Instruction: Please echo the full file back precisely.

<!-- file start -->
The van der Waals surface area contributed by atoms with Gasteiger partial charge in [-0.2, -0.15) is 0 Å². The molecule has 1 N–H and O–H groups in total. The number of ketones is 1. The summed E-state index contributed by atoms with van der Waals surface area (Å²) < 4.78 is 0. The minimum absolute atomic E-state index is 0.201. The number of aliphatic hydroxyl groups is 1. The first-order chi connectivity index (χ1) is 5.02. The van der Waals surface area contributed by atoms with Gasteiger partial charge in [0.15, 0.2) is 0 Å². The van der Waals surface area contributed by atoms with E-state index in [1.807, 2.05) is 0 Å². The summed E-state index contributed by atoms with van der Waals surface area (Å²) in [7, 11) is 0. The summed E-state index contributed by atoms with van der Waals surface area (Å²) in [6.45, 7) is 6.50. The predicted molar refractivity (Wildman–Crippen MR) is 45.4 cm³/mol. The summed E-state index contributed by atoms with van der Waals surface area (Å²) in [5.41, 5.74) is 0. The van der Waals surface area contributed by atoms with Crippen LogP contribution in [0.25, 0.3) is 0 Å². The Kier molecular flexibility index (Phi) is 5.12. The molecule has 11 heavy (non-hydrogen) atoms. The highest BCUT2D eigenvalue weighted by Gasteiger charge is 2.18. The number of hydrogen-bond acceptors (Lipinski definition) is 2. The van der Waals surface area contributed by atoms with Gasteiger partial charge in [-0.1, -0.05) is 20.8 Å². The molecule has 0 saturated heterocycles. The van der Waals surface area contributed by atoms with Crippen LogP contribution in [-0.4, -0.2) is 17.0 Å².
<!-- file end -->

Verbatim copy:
The van der Waals surface area contributed by atoms with Gasteiger partial charge in [-0.2, -0.15) is 0 Å². The molecule has 1 N–H and O–H groups in total. The number of ketones is 1. The summed E-state index contributed by atoms with van der Waals surface area (Å²) < 4.78 is 0. The minimum absolute atomic E-state index is 0.201. The number of aliphatic hydroxyl groups is 1. The first-order chi connectivity index (χ1) is 5.02. The van der Waals surface area contributed by atoms with Gasteiger partial charge in [0.15, 0.2) is 0 Å². The van der Waals surface area contributed by atoms with E-state index in [1.807, 2.05) is 0 Å². The summed E-state index contributed by atoms with van der Waals surface area (Å²) in [7, 11) is 0. The summed E-state index contributed by atoms with van der Waals surface area (Å²) in [6.45, 7) is 6.50. The predicted molar refractivity (Wildman–Crippen MR) is 45.4 cm³/mol. The summed E-state index contributed by atoms with van der Waals surface area (Å²) in [5.41, 5.74) is 0. The van der Waals surface area contributed by atoms with Crippen LogP contribution in [0.25, 0.3) is 0 Å². The Kier molecular flexibility index (Phi) is 5.12. The molecule has 11 heavy (non-hydrogen) atoms. The highest BCUT2D eigenvalue weighted by Gasteiger charge is 2.18. The number of hydrogen-bond acceptors (Lipinski definition) is 2. The van der Waals surface area contributed by atoms with Gasteiger partial charge in [-0.1, -0.05) is 20.8 Å². The molecule has 0 saturated heterocycles. The van der Waals surface area contributed by atoms with Crippen LogP contribution in [-0.4, -0.2) is 17.0 Å².